Now, I realise that criticising Salesforce.com is tantamount to heresy in this day and age, but I’m not averse to controversy here. What is the source of this cynicism? Well, several hours locked in meeting rooms and on conference calls arguing about the definition of a lead doesn’t help. It has though, made me realise that the way Salesforce.com treats leads is woefully simplistic, with substantial knock-on effects:

  • Salesforce.com treats every response as a lead. This means that every whitepaper download, webinar registration or information request from the same person creates a new lead. This drives Sales insane, as they perceive the person responding to be the lead and basically ignore the subsequent responses, branding them irrelevant. The blame of course falls on Marketing, whose protestations of “It’s SALESforce.com, don’t blame us!” go unheeded.
  • As well as the impact on sales reps’ mental wellbeing, this lead proliferation causes rampant contact duplication. Any given individual could now have multiple leads associated with them, which are in effect separate records. I know of one company who suddenly discovered tens of thousands of lead records sitting in Salesforce.com that had been dumped there over time, representing horrendous duplication but also a complete loss of value as it was so difficult to know what was worth keeping and was not.
  • The absence of any linking together of leads for the same individual makes it very difficult for Sales to review response history and formulate an intelligent, holistic follow-up to a contact, further reducing the value of a lead.
  • Multiple leads per individual also makes analysis very difficult too, especially understanding lead conversation rates. If fifty leads from ten people convert into two opportunities, it looks like a 4% conversion rate, but really it’s 20% at the contact level. Making your lead conversation appear a fifth as good as is actually the case seems unnecessarily self-deprecating, and does nothing to support the argument for marketing investment.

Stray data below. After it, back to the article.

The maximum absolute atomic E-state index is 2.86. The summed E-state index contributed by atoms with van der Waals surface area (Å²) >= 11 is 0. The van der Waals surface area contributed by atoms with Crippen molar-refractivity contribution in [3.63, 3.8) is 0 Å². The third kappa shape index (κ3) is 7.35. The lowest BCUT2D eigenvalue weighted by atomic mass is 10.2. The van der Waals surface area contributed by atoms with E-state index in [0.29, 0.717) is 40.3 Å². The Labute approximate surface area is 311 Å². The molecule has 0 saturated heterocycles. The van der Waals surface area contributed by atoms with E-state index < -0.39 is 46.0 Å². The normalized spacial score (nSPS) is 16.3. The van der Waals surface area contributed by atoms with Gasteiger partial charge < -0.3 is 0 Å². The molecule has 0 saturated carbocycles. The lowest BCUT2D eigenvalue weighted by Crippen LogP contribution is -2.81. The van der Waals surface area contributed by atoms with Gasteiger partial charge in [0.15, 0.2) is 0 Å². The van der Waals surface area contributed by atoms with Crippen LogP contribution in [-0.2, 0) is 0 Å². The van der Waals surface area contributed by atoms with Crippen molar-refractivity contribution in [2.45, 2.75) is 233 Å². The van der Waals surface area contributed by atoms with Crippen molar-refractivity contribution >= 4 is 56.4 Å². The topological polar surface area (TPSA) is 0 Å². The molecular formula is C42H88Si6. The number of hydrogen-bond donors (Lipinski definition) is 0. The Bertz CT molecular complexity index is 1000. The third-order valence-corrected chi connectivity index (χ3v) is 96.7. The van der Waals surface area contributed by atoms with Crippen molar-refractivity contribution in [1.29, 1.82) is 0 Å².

In the discussions in which I’ve been involved regarding the definition of a lead, I’ve been trying to say that a lead is a person, not just a response or other action of an individual. In fact, I’d go further and say that a lead fundamentally represents a potential piece of business, to which multiple people could be related from within the decision making unit of a particular project in an organisation. Another word for this of course is opportunity, which is a completely different entity in Salesforce.com and handled much better (including the ability to link multiple contacts).

I understand that leads are a simpler entity that may come to nothing, and therefore shouldn’t be burdened with unnecessary complexity, but over simplification results in a solution that is not fit for purpose. And keeps me trapped in meeting rooms longer than I’d like.

If you’d rather the force were not with you

Thursday, March 8th, 2007

Given all the coverage of software-as-a-service sales force automation solution Salesforce.com it’s easy to forget that there are other solutions. One in particular was highlighted to me this week, at the launch of the latest version of SalesPoint, from marketing services outfit MarketPoint. Taking place at the Sunseeker dealership in Mayfair, we were treated to an introduction from Merlin Stone followed by a demo of the newly unveiled software, including a fully revised interface, all washed down with champaign and canapés!

Although nothing like as feature rich as Salesforce.com, SalesPoint is a nice simple solution and benefits from integration into MarketPoints’ campaign execution and fulfilment services, so direct mail despatch and literature requests can be handled with no further intervention or data management. Well worth a look.